Updated guidelines from the American Academy of Pediatrics (AAP) offer new information on diagnosing and treating Attention-Deficit/Hyperactivity Disorder (ADHD) in younger children and in adolescents.
Since now HCPs could diagnose the problem only when children reached 6 years.
Now they can start at 4 up and treat young patients up to 18 years (former limit was 12).
The new guidelines describe the special considerations involved in diagnosing and treating preschool children and adolescents. They also include interventions to help children with hyperactive/impulsive behaviors that do not meet the full diagnostic criteria for ADHD.
I am not a psichiatrist nor a pedagogist.
I am worried that such an early diagnose could prompt treatments without a full evaluation of psycological and behaioural alternatives, although new guideline recommend in preschool children (ages 4 and 5) with ADHD, behavioral interventions (such as group or individual parent training in behavior management techniques) before starting drugs.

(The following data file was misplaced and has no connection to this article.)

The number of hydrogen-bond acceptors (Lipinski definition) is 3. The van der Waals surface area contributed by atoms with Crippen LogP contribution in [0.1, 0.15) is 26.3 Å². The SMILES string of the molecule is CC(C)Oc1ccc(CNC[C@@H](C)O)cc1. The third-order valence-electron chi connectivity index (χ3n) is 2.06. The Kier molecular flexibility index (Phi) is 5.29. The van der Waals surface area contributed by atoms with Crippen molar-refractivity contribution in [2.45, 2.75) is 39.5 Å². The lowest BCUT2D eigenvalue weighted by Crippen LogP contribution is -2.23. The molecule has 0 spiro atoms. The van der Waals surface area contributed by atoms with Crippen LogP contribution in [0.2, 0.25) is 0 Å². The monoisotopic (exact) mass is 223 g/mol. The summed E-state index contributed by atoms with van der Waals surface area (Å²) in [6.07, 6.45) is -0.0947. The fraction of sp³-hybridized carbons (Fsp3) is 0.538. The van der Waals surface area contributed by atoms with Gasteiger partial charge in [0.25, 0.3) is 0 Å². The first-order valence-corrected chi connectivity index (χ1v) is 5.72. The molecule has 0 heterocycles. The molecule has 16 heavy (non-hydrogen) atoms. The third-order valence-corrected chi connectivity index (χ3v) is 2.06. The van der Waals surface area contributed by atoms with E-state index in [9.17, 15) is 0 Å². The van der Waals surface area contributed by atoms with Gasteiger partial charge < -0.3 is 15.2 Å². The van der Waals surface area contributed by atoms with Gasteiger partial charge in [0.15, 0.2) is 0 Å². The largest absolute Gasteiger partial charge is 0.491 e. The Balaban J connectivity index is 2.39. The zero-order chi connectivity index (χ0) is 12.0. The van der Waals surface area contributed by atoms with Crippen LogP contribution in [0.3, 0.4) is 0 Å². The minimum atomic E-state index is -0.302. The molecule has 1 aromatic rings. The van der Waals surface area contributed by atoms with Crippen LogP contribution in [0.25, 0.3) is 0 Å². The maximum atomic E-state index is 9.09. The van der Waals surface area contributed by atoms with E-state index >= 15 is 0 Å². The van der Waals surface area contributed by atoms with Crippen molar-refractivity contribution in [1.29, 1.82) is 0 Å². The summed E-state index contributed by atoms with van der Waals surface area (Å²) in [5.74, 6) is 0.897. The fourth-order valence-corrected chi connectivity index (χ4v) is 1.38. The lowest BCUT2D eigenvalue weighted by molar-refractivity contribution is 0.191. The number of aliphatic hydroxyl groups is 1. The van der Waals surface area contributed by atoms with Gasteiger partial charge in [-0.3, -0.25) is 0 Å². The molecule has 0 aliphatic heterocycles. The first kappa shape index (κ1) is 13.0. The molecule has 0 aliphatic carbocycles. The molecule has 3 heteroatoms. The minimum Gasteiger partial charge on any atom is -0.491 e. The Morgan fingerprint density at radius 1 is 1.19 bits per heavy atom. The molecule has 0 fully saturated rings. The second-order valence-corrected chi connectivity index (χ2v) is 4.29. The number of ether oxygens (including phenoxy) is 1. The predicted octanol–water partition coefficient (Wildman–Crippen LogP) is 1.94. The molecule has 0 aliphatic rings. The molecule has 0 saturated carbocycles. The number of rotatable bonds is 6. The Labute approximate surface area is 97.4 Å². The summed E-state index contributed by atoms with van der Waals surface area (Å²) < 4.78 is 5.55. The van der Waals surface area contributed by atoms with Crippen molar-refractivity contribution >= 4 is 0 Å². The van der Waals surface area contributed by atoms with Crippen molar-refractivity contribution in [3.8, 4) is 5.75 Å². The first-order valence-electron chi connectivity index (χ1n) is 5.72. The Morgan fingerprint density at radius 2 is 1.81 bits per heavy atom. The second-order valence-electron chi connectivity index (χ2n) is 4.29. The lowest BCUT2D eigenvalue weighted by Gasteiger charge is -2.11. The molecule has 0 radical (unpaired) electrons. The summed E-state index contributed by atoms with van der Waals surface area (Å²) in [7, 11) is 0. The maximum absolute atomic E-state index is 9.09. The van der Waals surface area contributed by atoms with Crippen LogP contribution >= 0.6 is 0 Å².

Behind every behavioural disorder It may be present complex problems and most probably the pharmaceutical solution is not enough olistic.
The promonters of such change state that "Treating children at a young age is important, because when we can identify them earlier and provide appropriate treatment, we can increase their chances of succeeding in school,"
ADHD is the most common neurobehavioral disorder in children, occurring in about 8 percent of children and youth.
Reference: Clinical Practice Guidelines for the Diagnosis, Evaluation and Treatment of Children and Adolescents with Attention-Deficit/Hyperactivity Disorder - Pediatrics
Resoulces: Book ADHD: What Every Parent Needs to Know."
Parent information will also be available here Healthychildren.org website Tweet